Take notice of CCAA?Division 1

Many casual wrestling fans know that Chautauqua-Cattaraugus Athletic Association Division 1 high school wrestling consists of some of the strongest wrestlers and finest coaches around.

That fact stood out Feb. 2 as three teams – Fredonia, Falconer and Westfield-Ripley-Chautauqua Lake – each took first place at its respective Section 6 Class Tournament.

Westfield-Ripley-Chautauqua Lake – also known as WRCL – took first place in Class B, Fredonia took the Class C title and Falconer took first in Class D.

“I think there is some great wrestling in this area,” WRCL coach Brad Rowe said. “Falconer and Fredonia are our two losses in dual meets this year. We went up against Midlakes which are returning state champions and powerhouses such as Pal Mac and Gouverneur. But right in this area, Falconer and Fredonia are right up there at the top. I think it’s exciting for all three teams. We are always competing and banging year after year. When you see all three local teams standing on top, it is something to take pride in.”

WRCL takes

Class B from Lew-Port

WRCL’s run to a first-place finish may have been the most intriguing of the three as it placed ahead of Lewiston-Porter, which was ranked No. 7 in the state. WRCL finished with 205.50 points and Lew-Port was right behind at 200.50.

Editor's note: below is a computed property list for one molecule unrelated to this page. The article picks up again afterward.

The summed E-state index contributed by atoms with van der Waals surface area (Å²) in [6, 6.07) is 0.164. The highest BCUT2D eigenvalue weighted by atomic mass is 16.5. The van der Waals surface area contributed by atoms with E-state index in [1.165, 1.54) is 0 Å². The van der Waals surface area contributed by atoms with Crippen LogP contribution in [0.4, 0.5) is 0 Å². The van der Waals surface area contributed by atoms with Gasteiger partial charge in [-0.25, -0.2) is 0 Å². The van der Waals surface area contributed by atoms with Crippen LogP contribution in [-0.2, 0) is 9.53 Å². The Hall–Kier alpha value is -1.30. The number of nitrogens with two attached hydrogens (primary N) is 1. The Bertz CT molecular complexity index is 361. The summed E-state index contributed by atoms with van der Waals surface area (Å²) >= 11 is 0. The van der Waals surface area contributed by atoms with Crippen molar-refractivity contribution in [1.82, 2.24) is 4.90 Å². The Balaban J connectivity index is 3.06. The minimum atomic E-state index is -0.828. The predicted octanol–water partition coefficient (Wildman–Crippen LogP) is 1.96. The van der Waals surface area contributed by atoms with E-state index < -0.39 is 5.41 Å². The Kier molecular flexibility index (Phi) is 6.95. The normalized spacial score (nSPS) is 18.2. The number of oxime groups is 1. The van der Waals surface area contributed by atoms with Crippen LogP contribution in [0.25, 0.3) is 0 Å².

“It was one of those things – the whole team-effort type thing,” Rowe said. “Every guy stepped up and scored some points for us.”

Rowe noted several wrestlers earned the team points with victories in the wrestlebacks.

Seniors Jeremy Gilbert and Cody Bird each had strong efforts for WRCL.

Gilbert, who wrestled at 145, finished fourth. After falling in the first round, Gilbert won his next two matches to find himself in the consolation finals. There, he lost to Kyle McGaffick of Albion.

Meanwhile, Bird placed third at 195. After losing in the opening round, Bird came back to win with a pin over Springville’s Pat O’Brien and then won the consolation final match over Tom Springer of Amherst.

“Those two really stepped up and got to the next level for us,” Rowe said. “Both went in unseeded and both placed. They had some nice wins along the way.”

A big reason for WRCL’s success this year was the merger of the three schools and the competition it created in practice.

“It was a huge factor,” Rowe said. “All of us had quality guys from the start. You put them in the same room and add in the different coaches with their style and techniques, you mix it all together and you have a very solid team. I think the whole team pushed each other. As a team, as the year went on, you could see things coming to form. I think wrestling is one of those sports that no matter where you’re from, there is that bond. But doing this, some bonds were created that will be life-long type of friendships.”